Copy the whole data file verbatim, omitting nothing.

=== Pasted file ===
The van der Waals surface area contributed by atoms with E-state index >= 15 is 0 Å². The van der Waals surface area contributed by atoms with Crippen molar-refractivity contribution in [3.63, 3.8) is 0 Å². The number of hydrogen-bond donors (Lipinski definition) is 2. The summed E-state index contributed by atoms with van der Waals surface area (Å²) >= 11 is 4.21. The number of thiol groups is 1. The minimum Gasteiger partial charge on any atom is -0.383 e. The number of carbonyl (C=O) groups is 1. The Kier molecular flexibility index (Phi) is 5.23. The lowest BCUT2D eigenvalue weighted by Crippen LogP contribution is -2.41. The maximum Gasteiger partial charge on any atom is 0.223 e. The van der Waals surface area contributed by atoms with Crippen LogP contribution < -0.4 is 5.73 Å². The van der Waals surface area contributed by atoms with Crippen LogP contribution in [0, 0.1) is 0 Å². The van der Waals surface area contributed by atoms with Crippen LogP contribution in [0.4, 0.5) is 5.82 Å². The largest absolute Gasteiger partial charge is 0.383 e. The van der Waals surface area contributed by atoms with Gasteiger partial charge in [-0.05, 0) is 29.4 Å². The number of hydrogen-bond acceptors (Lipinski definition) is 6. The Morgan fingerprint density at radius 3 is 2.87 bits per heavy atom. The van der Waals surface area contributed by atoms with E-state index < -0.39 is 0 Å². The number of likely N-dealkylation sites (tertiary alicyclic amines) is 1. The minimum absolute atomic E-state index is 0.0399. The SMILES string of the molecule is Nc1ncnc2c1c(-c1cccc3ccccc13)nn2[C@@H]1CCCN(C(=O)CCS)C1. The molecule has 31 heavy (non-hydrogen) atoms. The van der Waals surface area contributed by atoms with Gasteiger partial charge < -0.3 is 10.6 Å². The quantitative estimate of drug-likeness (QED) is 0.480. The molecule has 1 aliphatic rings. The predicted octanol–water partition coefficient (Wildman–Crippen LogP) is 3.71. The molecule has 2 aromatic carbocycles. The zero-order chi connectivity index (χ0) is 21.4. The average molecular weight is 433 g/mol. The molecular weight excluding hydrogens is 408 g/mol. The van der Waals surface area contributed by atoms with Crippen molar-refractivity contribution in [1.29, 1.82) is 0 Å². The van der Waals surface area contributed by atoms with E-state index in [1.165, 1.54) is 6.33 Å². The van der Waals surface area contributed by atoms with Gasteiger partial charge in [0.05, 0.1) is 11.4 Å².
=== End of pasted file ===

The van der Waals surface area contributed by atoms with E-state index >= 15 is 0 Å². The van der Waals surface area contributed by atoms with Crippen molar-refractivity contribution in [3.63, 3.8) is 0 Å². The number of hydrogen-bond donors (Lipinski definition) is 2. The summed E-state index contributed by atoms with van der Waals surface area (Å²) >= 11 is 4.21. The number of thiol groups is 1. The minimum Gasteiger partial charge on any atom is -0.383 e. The number of carbonyl (C=O) groups is 1. The Kier molecular flexibility index (Phi) is 5.23. The lowest BCUT2D eigenvalue weighted by Crippen LogP contribution is -2.41. The maximum Gasteiger partial charge on any atom is 0.223 e. The van der Waals surface area contributed by atoms with Crippen LogP contribution < -0.4 is 5.73 Å². The van der Waals surface area contributed by atoms with Crippen LogP contribution in [0, 0.1) is 0 Å². The van der Waals surface area contributed by atoms with Crippen LogP contribution in [0.4, 0.5) is 5.82 Å². The largest absolute Gasteiger partial charge is 0.383 e. The van der Waals surface area contributed by atoms with Gasteiger partial charge in [-0.05, 0) is 29.4 Å². The number of hydrogen-bond acceptors (Lipinski definition) is 6. The Morgan fingerprint density at radius 3 is 2.87 bits per heavy atom. The van der Waals surface area contributed by atoms with E-state index < -0.39 is 0 Å². The number of likely N-dealkylation sites (tertiary alicyclic amines) is 1. The minimum absolute atomic E-state index is 0.0399. The SMILES string of the molecule is Nc1ncnc2c1c(-c1cccc3ccccc13)nn2[C@@H]1CCCN(C(=O)CCS)C1. The molecule has 31 heavy (non-hydrogen) atoms. The van der Waals surface area contributed by atoms with Gasteiger partial charge < -0.3 is 10.6 Å². The quantitative estimate of drug-likeness (QED) is 0.480. The molecule has 1 aliphatic rings. The predicted octanol–water partition coefficient (Wildman–Crippen LogP) is 3.71. The molecule has 2 aromatic carbocycles. The zero-order chi connectivity index (χ0) is 21.4. The average molecular weight is 433 g/mol. The molecular weight excluding hydrogens is 408 g/mol. The van der Waals surface area contributed by atoms with Crippen molar-refractivity contribution in [1.29, 1.82) is 0 Å². The van der Waals surface area contributed by atoms with E-state index in [1.165, 1.54) is 6.33 Å². The van der Waals surface area contributed by atoms with Gasteiger partial charge in [0.05, 0.1) is 11.4 Å².